These measures fostered a “legitimate” piracy industry and smuggling practices. Chiado (2011) recounts that in the early 80s small companies quickly discovered that videogames could be a profitable market. Engineers and enthusiasts started to import parts and cartridges as separate pieces to assemble consoles locally. In 1980, the company Canal 3 (Channel 3) began to sell its own version of the Atari 2600, even registering the brand for its own use nationwide. Two years later, before the launch of the official version of Atari, the company agreed to stop producing its version of the console, but did continue to manufacture game cartridges. This was a smart move, because players demanded new titles and cartridges required very little investment on technical support. Canal 3 also started a chain of video game rental shops, making cartridges for its own stores and selling them elsewhere too.
There were three main clones of the Atari 2600 on the market before the official launch, along with the previous one made by Canal 3 that ceased its production after the deal with Gradiente/Polyvox. Sayfi Computadores (Sayfi Computers) had its line of Dactari Models, Dynacom presented Dynavision (who would later evolve to the Dynavision II, a Nintendo Entertainment System clone a few years later), and the VJ-9000, a model from Dismac, a well-known company that produced calculators and had a chain of stores all over the country (CHIADO, 2011, p. 54). The other two rivals were the Intellivision, licensed by Sharp, and the Odyssey, from Philips.
In an interview for Video News Magazine, Júlio Ivo Albertoni, one of the owners of Sayfi Computadores, said that “Our process is like the Japanese one: there’s nothing original under the sun. If it worked for them, why not for us?” (DACTARI 2600-A, 1983). The Dactari line included Atari 2600 clones and even one known as 007, because it was manufactured in a briefcase as a portable version. In addition, it was launched with the name Apple Vision, even using the classic colored apple logo from Apple Computer.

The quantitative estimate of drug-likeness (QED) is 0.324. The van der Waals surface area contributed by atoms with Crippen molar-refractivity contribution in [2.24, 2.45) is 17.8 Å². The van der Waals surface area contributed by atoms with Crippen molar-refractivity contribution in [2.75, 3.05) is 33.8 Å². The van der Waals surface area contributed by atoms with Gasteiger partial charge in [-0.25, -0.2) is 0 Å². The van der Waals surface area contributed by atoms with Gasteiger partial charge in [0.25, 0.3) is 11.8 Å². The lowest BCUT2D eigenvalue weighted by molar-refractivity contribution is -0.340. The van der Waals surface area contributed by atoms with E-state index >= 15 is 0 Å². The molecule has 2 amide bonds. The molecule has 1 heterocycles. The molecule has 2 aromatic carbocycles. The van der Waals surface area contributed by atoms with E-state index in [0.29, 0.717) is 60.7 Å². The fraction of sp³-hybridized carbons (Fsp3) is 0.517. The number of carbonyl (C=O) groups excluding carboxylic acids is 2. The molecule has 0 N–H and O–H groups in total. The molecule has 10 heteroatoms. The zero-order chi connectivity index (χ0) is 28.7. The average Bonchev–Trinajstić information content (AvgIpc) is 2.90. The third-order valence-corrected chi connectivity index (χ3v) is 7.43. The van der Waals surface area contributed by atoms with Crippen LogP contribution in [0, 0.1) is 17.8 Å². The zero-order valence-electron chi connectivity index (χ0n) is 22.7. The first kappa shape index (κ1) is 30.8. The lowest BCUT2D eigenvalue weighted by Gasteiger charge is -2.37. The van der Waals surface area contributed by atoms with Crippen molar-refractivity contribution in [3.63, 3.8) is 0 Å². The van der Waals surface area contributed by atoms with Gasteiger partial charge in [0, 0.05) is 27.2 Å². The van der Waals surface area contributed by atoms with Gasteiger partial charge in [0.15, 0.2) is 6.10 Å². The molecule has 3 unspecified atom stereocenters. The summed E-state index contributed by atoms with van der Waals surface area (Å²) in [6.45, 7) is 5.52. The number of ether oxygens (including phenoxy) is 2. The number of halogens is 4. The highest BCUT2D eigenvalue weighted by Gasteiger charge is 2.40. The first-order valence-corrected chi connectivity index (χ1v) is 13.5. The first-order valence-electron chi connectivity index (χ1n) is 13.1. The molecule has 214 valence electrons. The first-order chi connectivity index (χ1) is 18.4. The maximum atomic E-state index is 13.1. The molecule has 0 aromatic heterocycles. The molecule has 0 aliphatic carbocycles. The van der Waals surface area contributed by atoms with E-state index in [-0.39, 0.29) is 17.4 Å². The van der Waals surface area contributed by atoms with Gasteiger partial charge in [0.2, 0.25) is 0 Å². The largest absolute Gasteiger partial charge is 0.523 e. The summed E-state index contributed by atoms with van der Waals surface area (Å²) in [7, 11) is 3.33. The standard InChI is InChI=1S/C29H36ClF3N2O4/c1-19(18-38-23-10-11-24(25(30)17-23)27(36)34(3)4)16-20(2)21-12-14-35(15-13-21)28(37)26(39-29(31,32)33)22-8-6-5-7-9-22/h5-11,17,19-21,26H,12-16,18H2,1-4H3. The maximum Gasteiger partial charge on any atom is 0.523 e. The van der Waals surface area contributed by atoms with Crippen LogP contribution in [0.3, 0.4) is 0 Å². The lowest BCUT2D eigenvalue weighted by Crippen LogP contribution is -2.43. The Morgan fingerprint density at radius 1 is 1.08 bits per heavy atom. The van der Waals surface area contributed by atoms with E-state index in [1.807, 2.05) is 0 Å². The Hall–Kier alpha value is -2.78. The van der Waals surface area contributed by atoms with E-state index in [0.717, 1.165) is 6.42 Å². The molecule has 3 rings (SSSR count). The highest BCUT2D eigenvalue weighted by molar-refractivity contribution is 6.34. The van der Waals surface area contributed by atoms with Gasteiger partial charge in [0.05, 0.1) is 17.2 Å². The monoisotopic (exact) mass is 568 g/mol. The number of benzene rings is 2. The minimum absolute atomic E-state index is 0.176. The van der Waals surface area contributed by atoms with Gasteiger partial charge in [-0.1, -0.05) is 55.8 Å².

Later, two other companies would release their products. The computer company Microdigital presented Onyx Jr, while branding some cartridges with “Microsoft” printed on the labels, and CCE released its first iteration of Supergame, recognized as a lower quality product with joysticks that would easily break.
For cartridge sales, there were a plethora of brands and formats. While Odyssey and Intellivision had their exclusive connectors, the variety of formats helped to spread the idea that “there are more games for Atari” among the players. The smaller companies resorted to guerrilla-style advertising, hacking the code of the games’ EPROMs and replacing any mention of designers or software companies with their own brand (Figure 1).
Figure 1: Arrangement of River Raid initial screens. The above is captured from the original, while the ones below were from Brazilian versions, CCE and Robby Game, yet another clone.
This led to a unique scenario for consumers, where original or counterfeit items did not make a difference for the buyers, who sought the cheapest items because they had learned that both of them would work with the consoles. Some titles were changed from brand to brand. River Raid, released by Activision in 1982, received names such as Attack on the River (Ataque no Rio, in Portuguese) and Operation AM-X (Operação AM-X, in Portuguese), the last one as a reference for the project of the Brazilian-Italian ground-attack aircraft produced in the same decade. It was up to the customer to negotiate the ambiguities in naming the games.
An inquiry made in October 2016 on Brazilian on-line auction websites returned 31 brands, but there were more, some of them with details that make clear how Brazil had a dynamic and chaotic production cycle.
Figure 2: Image of Digivision cartridge with a Tie Fighter on its label.
Source: Mercado Livre website (2016)
Some companies used a common label for their products, without images or quality illustrations like the ones from Atari/Polyvox. Digivision featured a Tie Fighter from the Star Wars movies on its label (Figure 2), Sayfi used the brand Apple Vision, and Tron had a different type of shell (Figure 3), none of them with the proper authorization to use names and images.
Figure 3: Image of cartridge released by Tron.
Source: Mercado Livre website (2016)